Getting Ready for the New Liberty Protection Safeguards Legal Framework in April 2022
The Mental Capacity Amendment Act comes into force on the 1 April 2022 and with that the Deprivation of Liberty Safeguards (DOLS) will be replaced by the Liberty Protection Safeguards (LPS). These significant changes will impact on the way we all work, when considering whether a person is experiencing a deprivation of their liberty and how this will be authorised.
What are the Liberty Protection Safeguards?
◾The Liberty Protection Safeguards will provide protection for people aged 16 or over, who lack mental capacity to consent to their care and treatment and are deprived of their liberty.
◾The LPS will apply to individuals experiencing a mental disorder which include but are not limited to: dementia type illnesses, autism, a learning disability or an acquired brain injury.
◾The Liberty Protection Safeguards have been designed to put the rights and wishes of the individual concerned at the centre of all decision-making.
The Liberty Protection Safeguards introduce the following:
1. The assessments needed to authorise a deprivation of liberty under LPS are:
- capacity assessment
- ‘medical assessment’ to determine whether the person has a mental disorder
- ‘necessary and proportionate’ assessment to determine if the arrangements are necessary to prevent harm to the person and proportionate to the likelihood and seriousness of that harm.
The assessment process will be embedded into existing care planning (for example under the Care Act 2014) and it will be easier to use existing valid assessments, where reasonable and appropriate.
2. Greater involvement for families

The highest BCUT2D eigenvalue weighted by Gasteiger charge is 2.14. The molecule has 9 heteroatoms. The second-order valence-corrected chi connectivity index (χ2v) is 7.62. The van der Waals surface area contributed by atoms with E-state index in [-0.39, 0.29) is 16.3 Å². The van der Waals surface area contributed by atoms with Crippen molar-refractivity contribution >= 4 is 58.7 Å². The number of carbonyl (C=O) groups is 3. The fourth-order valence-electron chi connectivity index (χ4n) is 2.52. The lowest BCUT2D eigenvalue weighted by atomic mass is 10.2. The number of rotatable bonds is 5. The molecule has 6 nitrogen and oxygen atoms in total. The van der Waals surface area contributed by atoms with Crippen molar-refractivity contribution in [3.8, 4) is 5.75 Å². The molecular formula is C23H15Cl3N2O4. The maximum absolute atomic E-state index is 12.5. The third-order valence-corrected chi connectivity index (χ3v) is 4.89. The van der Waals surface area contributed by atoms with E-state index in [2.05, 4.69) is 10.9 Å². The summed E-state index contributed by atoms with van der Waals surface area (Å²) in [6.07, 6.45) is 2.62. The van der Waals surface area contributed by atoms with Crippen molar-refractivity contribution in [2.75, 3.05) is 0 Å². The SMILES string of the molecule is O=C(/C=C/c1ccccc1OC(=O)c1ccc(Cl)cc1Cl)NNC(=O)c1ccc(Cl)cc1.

There will be an explicit duty to consult those caring for the person and with those interested in the person’s welfare. There will be an opportunity for a family member or someone else close to the person, if they are willing and able, to represent and support the person through the process as an “appropriate person”. Family members or others close to the person will also be able to raise concerns throughout the process and in response to any authorisation.
3. The LPS introduces the ‘Responsible Body’
A ‘Responsible Body’ is responsible for authorising any deprivation of liberty in certain settings. There will be different Responsible Bodies in different settings. It could be an NHS Trust or Clinical Commissioning Group and in other cases it could be the Local Authority.
4. The LPS introduces the Approved Mental Capacity Professional (AMCP)
Where the person objects to their care and treatment at the specified place, (or the care is provided in an independent hospital), the case must be considered by an Approved Mental Capacity Professional (AMCP). This provides an additional protection. The Responsible Body may also refer other cases to the AMCP. The AMCP can accept those referrals and consider those cases too. The AMCP will review the information on which the Responsible Body relies, meet with the person if appropriate and practicable, and complete consultation if appropriate and practicable.
5. The LPS applies in variety of settings the scheme to domestic settings
The Liberty Protection Safeguards will apply to individuals residing in hospital care homes and domestic settings who need to be deprived of their liberty. Domestic settings include:
◾the person’s own home and family home
This change ensures that all individuals who need to be deprived of their liberty will be protected under the Liberty Protection Safeguards, regardless of where they reside, without the need to go to court.
What is Devon County Council Adult Social Care doing in preparation?
We have a project group led by Sandra Geary (DoLS/LPS Service Manager) where we are looking at:
◾what this means for the person themselves, staff, providers and services
◾enabling LPS implementation across Adult Social Care
◾the changes that are needed to meet our new statutory duties
◾what functions the central LPS Coordination Service will provide
◾and ultimately better outcomes for people.